Let’s face it. Facebook has been getting a bad rap. Not saying they don’t deserve it. Privacy issues are very serious. Whether you are a marketing professional or IT guru, or just a selectively private person, you deserve to know what is being done with your data.
I came across an interesting take on it when I did a quick google on “facebook” and “data.” Some poor schmuck collected publicly available data from 210 millions Facebook users. Are you upset? I am too. But not at the poor schmuck. He was conducting a social science project where he planned to anonymize the data and create a visual map of friend connections with variable overlays. Really, a fascinating look at our culture as represented by Facebook.
My beef is with Facebook. They claim he violated their terms of service but not letting them know he was collecting the publicly available data. He didn’t have the funds to contest a lawsuit so he willingly gave up his data, and thus, his research. My guess is that Facebook wouldn’t allow it because they didn’t have a way to profit from it or monetize the data. They are a business after all.
So why has Facebook gone good? They haven’t. Nothing has changed except maybe perspective. While some were trying to work up users into a frenzy on Quit Facebook Day, others were focused on a more human aspect of the day – Memorial Day.
Since the event was a failure, it’s worth taking note of what Facebook is all about and perhaps why people choose to continuing using it. It’s about connecting with people. You may or may not care about the girl who sat in your 7th grade homeroom class. You might not be that interested in a former co-workers new puppy. But these people want to connect with you and with others.
I’m sure you have friends that love to play Farmville, Yoville, fill-in-blank-ville. Good for them. It’s how they entertain themselves. I’m sure you have the friends that love to post videos of every 80’s video they ever remember. Great. Let’s reminisce with them. And of course, you have the friends that post pictures of the latest party, family outing, baby shower, birthday party, etc. We get a peek into other people’s lives without necessarily participating in them. In fact, we even have a term for it.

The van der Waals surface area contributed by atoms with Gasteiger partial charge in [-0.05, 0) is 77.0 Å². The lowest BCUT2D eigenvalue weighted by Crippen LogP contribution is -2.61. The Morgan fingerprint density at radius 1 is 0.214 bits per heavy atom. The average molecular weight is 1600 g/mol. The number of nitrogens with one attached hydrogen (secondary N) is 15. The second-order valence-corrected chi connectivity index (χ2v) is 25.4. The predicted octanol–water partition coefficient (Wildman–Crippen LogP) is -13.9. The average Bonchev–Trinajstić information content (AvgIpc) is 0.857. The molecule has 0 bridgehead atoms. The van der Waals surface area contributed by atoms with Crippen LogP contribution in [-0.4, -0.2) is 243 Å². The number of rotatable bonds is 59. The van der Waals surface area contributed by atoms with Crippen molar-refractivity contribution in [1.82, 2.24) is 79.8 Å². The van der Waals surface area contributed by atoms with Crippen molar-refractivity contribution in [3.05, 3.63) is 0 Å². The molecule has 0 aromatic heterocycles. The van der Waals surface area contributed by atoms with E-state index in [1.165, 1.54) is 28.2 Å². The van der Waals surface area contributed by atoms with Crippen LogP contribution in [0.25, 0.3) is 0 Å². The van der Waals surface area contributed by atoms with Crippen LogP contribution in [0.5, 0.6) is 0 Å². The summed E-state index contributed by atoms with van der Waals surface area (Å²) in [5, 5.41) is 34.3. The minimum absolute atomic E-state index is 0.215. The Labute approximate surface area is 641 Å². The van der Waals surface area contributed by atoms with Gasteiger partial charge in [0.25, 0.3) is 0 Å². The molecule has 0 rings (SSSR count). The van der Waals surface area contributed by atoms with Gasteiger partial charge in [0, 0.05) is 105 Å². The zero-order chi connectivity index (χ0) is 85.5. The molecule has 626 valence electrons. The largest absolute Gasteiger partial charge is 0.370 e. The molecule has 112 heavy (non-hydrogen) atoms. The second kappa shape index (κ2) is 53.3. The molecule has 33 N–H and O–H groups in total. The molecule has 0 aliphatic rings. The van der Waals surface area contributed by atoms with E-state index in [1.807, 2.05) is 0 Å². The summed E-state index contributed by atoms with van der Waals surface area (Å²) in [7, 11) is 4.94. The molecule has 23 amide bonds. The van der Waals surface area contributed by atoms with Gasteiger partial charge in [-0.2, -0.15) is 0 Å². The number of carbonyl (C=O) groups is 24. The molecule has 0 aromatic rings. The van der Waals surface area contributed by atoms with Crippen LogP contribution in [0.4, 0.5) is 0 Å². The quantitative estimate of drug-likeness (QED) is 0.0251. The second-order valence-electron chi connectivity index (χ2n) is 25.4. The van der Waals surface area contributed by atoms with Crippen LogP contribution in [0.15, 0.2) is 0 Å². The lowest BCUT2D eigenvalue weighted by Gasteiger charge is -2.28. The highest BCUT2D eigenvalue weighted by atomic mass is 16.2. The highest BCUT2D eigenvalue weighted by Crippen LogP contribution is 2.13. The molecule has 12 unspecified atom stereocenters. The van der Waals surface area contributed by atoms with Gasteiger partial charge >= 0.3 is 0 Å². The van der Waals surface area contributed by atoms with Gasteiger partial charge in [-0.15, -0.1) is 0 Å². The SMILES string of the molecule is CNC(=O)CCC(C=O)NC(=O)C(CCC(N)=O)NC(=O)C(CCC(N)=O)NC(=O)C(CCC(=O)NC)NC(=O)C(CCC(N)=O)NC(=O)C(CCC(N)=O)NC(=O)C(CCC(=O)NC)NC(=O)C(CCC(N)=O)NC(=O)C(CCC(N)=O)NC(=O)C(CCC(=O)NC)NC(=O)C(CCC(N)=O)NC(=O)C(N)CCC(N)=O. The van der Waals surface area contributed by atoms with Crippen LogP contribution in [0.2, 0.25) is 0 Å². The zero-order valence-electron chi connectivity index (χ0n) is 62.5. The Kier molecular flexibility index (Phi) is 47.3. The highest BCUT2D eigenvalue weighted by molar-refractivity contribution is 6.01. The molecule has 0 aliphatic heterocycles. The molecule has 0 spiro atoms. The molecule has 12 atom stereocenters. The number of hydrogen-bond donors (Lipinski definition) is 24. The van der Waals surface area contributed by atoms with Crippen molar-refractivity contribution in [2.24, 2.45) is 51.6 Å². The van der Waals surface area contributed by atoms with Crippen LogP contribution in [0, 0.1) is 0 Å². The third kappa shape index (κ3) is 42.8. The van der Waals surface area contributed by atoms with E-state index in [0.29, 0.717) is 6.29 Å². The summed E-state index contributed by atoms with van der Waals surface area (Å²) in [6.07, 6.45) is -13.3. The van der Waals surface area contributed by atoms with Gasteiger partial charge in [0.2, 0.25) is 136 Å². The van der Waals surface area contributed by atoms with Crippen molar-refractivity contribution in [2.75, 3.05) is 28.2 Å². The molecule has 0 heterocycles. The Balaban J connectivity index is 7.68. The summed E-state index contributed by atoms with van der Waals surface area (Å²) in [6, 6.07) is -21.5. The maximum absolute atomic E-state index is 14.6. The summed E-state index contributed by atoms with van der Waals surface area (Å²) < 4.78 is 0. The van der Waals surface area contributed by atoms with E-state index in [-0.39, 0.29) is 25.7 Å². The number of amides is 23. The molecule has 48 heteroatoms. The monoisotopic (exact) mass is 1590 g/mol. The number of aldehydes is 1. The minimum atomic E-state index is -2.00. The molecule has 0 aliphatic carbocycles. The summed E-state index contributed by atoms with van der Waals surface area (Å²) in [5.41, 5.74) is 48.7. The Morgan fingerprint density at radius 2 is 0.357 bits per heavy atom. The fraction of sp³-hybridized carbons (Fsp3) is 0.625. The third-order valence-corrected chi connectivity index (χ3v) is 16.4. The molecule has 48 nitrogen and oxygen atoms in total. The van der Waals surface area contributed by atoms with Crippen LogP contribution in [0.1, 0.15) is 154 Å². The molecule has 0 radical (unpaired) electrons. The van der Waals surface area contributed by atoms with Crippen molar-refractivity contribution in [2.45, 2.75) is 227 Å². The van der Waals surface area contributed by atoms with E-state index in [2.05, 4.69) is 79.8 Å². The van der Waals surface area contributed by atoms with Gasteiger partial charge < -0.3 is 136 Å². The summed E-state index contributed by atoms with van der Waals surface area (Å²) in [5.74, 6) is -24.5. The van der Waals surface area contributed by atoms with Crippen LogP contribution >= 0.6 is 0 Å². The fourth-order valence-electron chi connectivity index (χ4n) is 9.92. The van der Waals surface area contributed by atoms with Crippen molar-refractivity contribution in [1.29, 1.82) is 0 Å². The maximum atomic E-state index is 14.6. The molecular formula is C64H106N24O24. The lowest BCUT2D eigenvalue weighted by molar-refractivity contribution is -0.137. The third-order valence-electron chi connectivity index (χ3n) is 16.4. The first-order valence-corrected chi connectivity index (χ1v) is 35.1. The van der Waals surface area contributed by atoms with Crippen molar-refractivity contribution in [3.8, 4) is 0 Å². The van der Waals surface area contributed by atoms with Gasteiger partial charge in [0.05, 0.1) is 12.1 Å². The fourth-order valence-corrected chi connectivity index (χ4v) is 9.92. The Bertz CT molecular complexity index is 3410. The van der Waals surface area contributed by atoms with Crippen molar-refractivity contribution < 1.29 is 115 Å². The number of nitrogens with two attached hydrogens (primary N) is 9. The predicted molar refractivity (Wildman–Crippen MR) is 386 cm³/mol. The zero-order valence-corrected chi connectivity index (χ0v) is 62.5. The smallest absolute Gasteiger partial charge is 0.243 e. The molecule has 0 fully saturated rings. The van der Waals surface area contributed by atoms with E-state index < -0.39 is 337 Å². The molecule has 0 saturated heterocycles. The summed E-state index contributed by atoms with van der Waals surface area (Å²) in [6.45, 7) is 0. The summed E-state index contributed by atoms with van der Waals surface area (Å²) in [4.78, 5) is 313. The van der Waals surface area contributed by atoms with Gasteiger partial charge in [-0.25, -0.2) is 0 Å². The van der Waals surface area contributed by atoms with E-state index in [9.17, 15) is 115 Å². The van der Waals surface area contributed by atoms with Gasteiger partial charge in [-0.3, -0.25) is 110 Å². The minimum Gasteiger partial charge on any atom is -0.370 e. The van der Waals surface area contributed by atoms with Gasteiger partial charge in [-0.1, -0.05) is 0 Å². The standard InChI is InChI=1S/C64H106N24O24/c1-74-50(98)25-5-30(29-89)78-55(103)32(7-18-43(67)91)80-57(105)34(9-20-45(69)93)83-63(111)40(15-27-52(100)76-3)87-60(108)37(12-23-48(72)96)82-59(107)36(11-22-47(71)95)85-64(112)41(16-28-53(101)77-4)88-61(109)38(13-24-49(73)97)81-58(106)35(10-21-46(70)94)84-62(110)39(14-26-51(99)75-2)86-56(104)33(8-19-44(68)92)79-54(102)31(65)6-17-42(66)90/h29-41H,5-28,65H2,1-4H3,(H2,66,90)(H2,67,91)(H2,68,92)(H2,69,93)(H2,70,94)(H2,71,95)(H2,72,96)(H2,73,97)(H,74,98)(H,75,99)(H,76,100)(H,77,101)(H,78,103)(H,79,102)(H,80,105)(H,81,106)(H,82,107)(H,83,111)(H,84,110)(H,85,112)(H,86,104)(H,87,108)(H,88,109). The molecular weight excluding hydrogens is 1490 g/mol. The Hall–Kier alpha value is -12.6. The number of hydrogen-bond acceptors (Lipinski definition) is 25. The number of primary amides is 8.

You’re my Facebook friend.
You’re someone I like and talk to and share things with. I have most likely met you in real life but probably got to know you better on Facebook than I ever did in person. Maybe we feel a sense of security. We feel protected from rejection. Or maybe we just reconnect with people because we learn that through time and maturity, we have a lot more in common now.
My friend Jenny is a Facebook friend. I think Jenny is one of the sweetest and prettiest people around, inside and out. Jenny and I shared many high school classes together. We stayed in touch over the years through the random phone call and occasional email. But it wasn’t until Facebook that we really reconnected as friends.
Lately, I’ve shied away from Facebook. I’ve enjoyed connecting with new people through the blogging and Twitter world. I’ve even met some in real life. But my friends and family – the people I really know are on Facebook.
Last night, I turned my attention back to those people. I logged on and saw comments from familiar high school friends popping up on my News Feed. This one in particular caught my eye:
“thinking that we all need to cherish everyday that we have with our loved ones. I hope that the many prayers that are being sent out Jenny’s way can bring her family some comfort.”
Immediately, I thought, not my Jenny! I quickly checked her profile and my heart sunk. Her husband, Lance, had passed away at the very young age of 40. Lance also went to my high school and they were high school sweethearts. It was an unexpected passing which makes it all the worse for Jenny and her two young daughters.
As you might imagine, the outpouring of support on Facebook has been incredible. Even Jenny stopped by today to comment on how comforting it has been for her to log on and read all of the comments.
So the next time you start to complain about Facebook, remember what a social network is all about. Find the human connection amidst all the games and videos. And stay social.